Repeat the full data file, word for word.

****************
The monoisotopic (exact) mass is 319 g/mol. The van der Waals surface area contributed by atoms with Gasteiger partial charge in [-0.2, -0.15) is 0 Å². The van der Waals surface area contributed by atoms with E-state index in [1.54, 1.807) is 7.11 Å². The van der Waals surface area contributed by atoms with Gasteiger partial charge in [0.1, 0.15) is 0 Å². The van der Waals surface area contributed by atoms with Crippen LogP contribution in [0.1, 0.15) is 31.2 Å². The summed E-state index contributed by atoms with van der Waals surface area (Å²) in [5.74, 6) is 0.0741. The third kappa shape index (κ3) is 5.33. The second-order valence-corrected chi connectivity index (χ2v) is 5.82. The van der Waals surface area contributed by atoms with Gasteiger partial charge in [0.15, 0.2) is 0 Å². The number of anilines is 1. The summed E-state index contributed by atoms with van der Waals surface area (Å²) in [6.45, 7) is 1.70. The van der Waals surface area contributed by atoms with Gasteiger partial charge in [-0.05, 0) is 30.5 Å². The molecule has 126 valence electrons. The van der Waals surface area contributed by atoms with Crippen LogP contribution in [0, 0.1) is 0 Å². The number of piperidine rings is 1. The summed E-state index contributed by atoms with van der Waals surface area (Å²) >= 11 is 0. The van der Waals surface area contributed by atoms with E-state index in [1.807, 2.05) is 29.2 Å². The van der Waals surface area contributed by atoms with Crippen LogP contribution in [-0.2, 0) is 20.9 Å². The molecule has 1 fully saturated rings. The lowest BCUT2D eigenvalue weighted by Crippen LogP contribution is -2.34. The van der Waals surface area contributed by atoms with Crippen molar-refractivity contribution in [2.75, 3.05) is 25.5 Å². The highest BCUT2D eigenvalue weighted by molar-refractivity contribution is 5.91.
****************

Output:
The monoisotopic (exact) mass is 319 g/mol. The van der Waals surface area contributed by atoms with Gasteiger partial charge in [-0.2, -0.15) is 0 Å². The van der Waals surface area contributed by atoms with E-state index in [1.54, 1.807) is 7.11 Å². The van der Waals surface area contributed by atoms with Gasteiger partial charge in [0.1, 0.15) is 0 Å². The van der Waals surface area contributed by atoms with Crippen LogP contribution in [0.1, 0.15) is 31.2 Å². The summed E-state index contributed by atoms with van der Waals surface area (Å²) in [5.74, 6) is 0.0741. The third kappa shape index (κ3) is 5.33. The second-order valence-corrected chi connectivity index (χ2v) is 5.82. The van der Waals surface area contributed by atoms with Gasteiger partial charge in [0.15, 0.2) is 0 Å². The number of anilines is 1. The summed E-state index contributed by atoms with van der Waals surface area (Å²) in [6.45, 7) is 1.70. The van der Waals surface area contributed by atoms with Gasteiger partial charge in [-0.05, 0) is 30.5 Å². The molecule has 126 valence electrons. The van der Waals surface area contributed by atoms with Crippen LogP contribution in [0, 0.1) is 0 Å². The number of piperidine rings is 1. The summed E-state index contributed by atoms with van der Waals surface area (Å²) >= 11 is 0. The van der Waals surface area contributed by atoms with E-state index in [1.807, 2.05) is 29.2 Å². The van der Waals surface area contributed by atoms with Crippen LogP contribution in [-0.2, 0) is 20.9 Å². The molecule has 1 fully saturated rings. The lowest BCUT2D eigenvalue weighted by Crippen LogP contribution is -2.34. The van der Waals surface area contributed by atoms with Crippen molar-refractivity contribution in [2.75, 3.05) is 25.5 Å². The highest BCUT2D eigenvalue weighted by molar-refractivity contribution is 5.91.